Gold -- Nothing Random About It

By: David Nichols | Thu, May 8, 2008
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There is a large body of opinion that markets move in random and unpredictable ways, particularly in the short term, but that over the longer term prices adjust to reflect the true underlying value.

The majority of theories in economics and finance over the past four decades have been based in some way on this idea of market efficiency, and the essential randomness of price movement.

There are a lot of problems with this theory, but the main problem is it's just wrong.

The truth is there is nothing random about price movement. Market moves are pre-determined to an astonishing degree.

In my last commentary on April 23rd, I discussed the developing corrective pattern in gold, and how the $910 energy level was the critical balance point for this pattern.

Here's what I wrote back then, along with the chart for that set-up:

If $910 has lost its slingshot power, then gold could have a much bigger problem, as the next really powerful attractor is all the way down at $852. This means that a break under $910 should trigger a very swift decline to $852.

And here's how it worked out:

Once gold dropped under $910 -- and then came back up for the "kiss goodbye" -- it was highly likely that gold would fall to $852. It's a similar idea to predicting where a marble is going to go if you drop it in a bowl. Even if we don't know the precise path the marble will take to the bottom, we know that ultimately it's going to be "attracted" to the low spot, and end up there.

Market systems are exponentially more complex, but there is a surprising amount of similarity to the marble in the bowl. If you understand the forces acting on a market system, it's entirely possible to know ahead of time where a market will be "attracted."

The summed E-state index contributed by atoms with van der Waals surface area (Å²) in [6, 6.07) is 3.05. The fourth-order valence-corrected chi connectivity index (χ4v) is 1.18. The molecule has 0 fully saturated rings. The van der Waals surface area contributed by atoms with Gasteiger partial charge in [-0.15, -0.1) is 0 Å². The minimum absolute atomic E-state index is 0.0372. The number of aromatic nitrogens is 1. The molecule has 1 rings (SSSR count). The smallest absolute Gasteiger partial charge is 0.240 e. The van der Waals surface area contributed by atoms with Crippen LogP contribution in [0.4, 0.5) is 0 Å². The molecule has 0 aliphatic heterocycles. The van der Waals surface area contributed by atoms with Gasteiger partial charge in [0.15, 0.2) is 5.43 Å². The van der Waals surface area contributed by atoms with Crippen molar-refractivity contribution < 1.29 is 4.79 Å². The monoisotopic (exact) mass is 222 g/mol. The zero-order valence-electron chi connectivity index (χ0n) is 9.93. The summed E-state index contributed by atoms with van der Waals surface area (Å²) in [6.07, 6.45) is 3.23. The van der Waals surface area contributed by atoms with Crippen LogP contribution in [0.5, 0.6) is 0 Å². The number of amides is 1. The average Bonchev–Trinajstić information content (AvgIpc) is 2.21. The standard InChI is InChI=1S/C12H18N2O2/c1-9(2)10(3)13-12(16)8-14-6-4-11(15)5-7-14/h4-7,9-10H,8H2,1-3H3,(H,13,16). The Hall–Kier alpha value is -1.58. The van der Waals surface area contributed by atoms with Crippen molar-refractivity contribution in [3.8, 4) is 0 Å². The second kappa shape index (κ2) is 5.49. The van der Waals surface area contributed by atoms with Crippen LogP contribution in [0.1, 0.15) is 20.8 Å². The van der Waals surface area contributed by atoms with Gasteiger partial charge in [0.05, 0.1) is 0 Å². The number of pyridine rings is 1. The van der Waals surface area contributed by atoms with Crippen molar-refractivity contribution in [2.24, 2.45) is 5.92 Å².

Of course an exogenous shock can always come along to overwhelm the pattern -- and start a new one -- but in my experience this is very rare.

Already we're seeing evidence that $852 is still a very powerful energy level, which is not too surprising, as this was the exact level that launched the last major phase of the big uptrend -- a $180+ move to the upside.

Gold has again bounced well off this latest touch of $852, and is in the earliest stages of a possible rally pattern.

I don't quite have enough evidence yet to make a definitive projection, but there is a good chance that gold is setting up for a move up to at least $910, and possibly higher.

So we're now looking for a very specific trigger to get us back on the long side, as subscribers are ready to turn around from that last short position down to $852, and go right back into longs. We're striving to remain nimble in our outlook right now, as gold is likely to remain a "trader's market" well into 2009, as the buy-and-hold strategy that has worked so well over the past six years is overdue for a severe test.

I am also now providing fractal analysis of silver and platinum, available with the annual and 2-year subscription plans. There is a big, juicy "attractor" lying below in silver, and even though it's not close to it now, this level could deliver one of the great trades of the year -- or even the decade -- at the bottom of this current corrective pattern.



David Nichols

Author: David Nichols

David Nichols
Fractal Gold Report

David Nichols

David Nichols publishes the Fractal Gold Report, a daily report covering the gold market using proprietary techniques that go beyond technical and fundamental analysis. The Fractal Gold Report is available by subscription here. Fractal Gold Report Disclosure.

David Nichols is a graduate of Yale University and a leader in the emerging field of fractal market analysis. This pioneering analytical approach studies the markets as chaotic, non-linear systems, addressing the predictability in financial markets. Fractal market analysis discovers the order hidden within the seemingly random chaos of the markets.

David is the editor of the Fractal Market Report and the Fractal Gold Report, daily subscription newsletters written in an easy-to-understand style that cover the markets using his proprietary techniques that go beyond technical and fundamental analysis.

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